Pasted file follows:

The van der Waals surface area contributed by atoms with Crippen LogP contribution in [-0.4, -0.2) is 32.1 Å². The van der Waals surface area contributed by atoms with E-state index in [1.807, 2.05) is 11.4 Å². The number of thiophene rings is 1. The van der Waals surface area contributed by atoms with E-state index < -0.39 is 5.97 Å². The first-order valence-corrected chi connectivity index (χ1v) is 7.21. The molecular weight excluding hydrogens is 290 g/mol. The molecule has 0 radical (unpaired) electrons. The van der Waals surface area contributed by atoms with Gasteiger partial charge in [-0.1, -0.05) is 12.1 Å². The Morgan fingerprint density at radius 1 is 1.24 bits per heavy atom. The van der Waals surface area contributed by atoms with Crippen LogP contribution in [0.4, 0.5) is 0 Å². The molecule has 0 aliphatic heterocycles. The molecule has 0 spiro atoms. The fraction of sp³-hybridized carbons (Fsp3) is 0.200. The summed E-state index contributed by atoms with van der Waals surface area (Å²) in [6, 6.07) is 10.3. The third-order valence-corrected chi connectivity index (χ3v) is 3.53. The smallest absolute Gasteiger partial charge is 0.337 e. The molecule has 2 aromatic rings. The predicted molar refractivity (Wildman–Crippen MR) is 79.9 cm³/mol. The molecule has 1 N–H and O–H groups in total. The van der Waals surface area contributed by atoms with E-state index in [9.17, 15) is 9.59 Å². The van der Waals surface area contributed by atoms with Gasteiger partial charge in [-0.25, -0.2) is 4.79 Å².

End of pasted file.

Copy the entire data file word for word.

The van der Waals surface area contributed by atoms with Crippen LogP contribution in [-0.4, -0.2) is 32.1 Å². The van der Waals surface area contributed by atoms with E-state index in [1.807, 2.05) is 11.4 Å². The number of thiophene rings is 1. The van der Waals surface area contributed by atoms with E-state index < -0.39 is 5.97 Å². The first-order valence-corrected chi connectivity index (χ1v) is 7.21. The molecular weight excluding hydrogens is 290 g/mol. The molecule has 0 radical (unpaired) electrons. The van der Waals surface area contributed by atoms with Gasteiger partial charge in [-0.1, -0.05) is 12.1 Å². The Morgan fingerprint density at radius 1 is 1.24 bits per heavy atom. The van der Waals surface area contributed by atoms with Crippen LogP contribution in [0.4, 0.5) is 0 Å². The molecule has 0 aliphatic heterocycles. The molecule has 0 spiro atoms. The fraction of sp³-hybridized carbons (Fsp3) is 0.200. The summed E-state index contributed by atoms with van der Waals surface area (Å²) in [6, 6.07) is 10.3. The third-order valence-corrected chi connectivity index (χ3v) is 3.53. The smallest absolute Gasteiger partial charge is 0.337 e. The molecule has 2 aromatic rings. The predicted molar refractivity (Wildman–Crippen MR) is 79.9 cm³/mol. The molecule has 1 N–H and O–H groups in total. The van der Waals surface area contributed by atoms with E-state index in [9.17, 15) is 9.59 Å². The van der Waals surface area contributed by atoms with Gasteiger partial charge in [-0.25, -0.2) is 4.79 Å².